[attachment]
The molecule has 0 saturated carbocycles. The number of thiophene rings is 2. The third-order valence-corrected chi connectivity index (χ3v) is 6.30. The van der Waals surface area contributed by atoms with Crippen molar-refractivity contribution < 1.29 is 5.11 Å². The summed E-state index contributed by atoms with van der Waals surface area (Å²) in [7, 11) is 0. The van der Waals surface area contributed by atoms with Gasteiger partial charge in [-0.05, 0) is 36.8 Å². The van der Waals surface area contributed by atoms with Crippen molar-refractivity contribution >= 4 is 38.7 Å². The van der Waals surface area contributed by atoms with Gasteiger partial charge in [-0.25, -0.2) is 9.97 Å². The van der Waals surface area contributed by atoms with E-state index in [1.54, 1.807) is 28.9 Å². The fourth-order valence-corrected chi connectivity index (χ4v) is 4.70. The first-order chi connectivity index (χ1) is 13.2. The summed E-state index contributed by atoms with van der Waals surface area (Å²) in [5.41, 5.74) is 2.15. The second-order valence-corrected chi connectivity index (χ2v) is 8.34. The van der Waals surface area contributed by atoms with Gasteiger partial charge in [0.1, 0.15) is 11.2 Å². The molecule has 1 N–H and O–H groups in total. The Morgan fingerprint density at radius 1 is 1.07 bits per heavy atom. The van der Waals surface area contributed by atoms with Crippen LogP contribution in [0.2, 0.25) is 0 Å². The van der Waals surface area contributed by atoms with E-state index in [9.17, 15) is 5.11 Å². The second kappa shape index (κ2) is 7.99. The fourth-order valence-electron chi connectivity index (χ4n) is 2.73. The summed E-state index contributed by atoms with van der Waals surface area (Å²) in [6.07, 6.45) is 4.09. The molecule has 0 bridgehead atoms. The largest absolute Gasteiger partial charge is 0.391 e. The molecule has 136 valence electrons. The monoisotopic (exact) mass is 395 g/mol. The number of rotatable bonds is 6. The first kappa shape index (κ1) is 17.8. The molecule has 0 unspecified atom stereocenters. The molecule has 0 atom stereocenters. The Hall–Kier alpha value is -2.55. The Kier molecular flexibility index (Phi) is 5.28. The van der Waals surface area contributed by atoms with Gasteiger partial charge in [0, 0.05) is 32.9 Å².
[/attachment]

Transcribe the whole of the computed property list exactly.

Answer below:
The molecule has 0 saturated carbocycles. The number of thiophene rings is 2. The third-order valence-corrected chi connectivity index (χ3v) is 6.30. The van der Waals surface area contributed by atoms with Crippen molar-refractivity contribution < 1.29 is 5.11 Å². The summed E-state index contributed by atoms with van der Waals surface area (Å²) in [7, 11) is 0. The van der Waals surface area contributed by atoms with Gasteiger partial charge in [-0.05, 0) is 36.8 Å². The van der Waals surface area contributed by atoms with Crippen molar-refractivity contribution >= 4 is 38.7 Å². The van der Waals surface area contributed by atoms with Gasteiger partial charge in [-0.25, -0.2) is 9.97 Å². The van der Waals surface area contributed by atoms with E-state index in [1.54, 1.807) is 28.9 Å². The fourth-order valence-corrected chi connectivity index (χ4v) is 4.70. The first-order chi connectivity index (χ1) is 13.2. The summed E-state index contributed by atoms with van der Waals surface area (Å²) in [5.41, 5.74) is 2.15. The second-order valence-corrected chi connectivity index (χ2v) is 8.34. The van der Waals surface area contributed by atoms with Gasteiger partial charge in [0.1, 0.15) is 11.2 Å². The molecule has 1 N–H and O–H groups in total. The Morgan fingerprint density at radius 1 is 1.07 bits per heavy atom. The van der Waals surface area contributed by atoms with Crippen LogP contribution in [0.2, 0.25) is 0 Å². The van der Waals surface area contributed by atoms with E-state index in [9.17, 15) is 5.11 Å². The second kappa shape index (κ2) is 7.99. The fourth-order valence-electron chi connectivity index (χ4n) is 2.73. The summed E-state index contributed by atoms with van der Waals surface area (Å²) in [6.07, 6.45) is 4.09. The molecule has 0 bridgehead atoms. The largest absolute Gasteiger partial charge is 0.391 e. The molecule has 136 valence electrons. The monoisotopic (exact) mass is 395 g/mol. The number of rotatable bonds is 6. The first kappa shape index (κ1) is 17.8. The molecule has 0 unspecified atom stereocenters. The molecule has 0 atom stereocenters. The Hall–Kier alpha value is -2.55. The Kier molecular flexibility index (Phi) is 5.28. The van der Waals surface area contributed by atoms with Gasteiger partial charge in [0, 0.05) is 32.9 Å².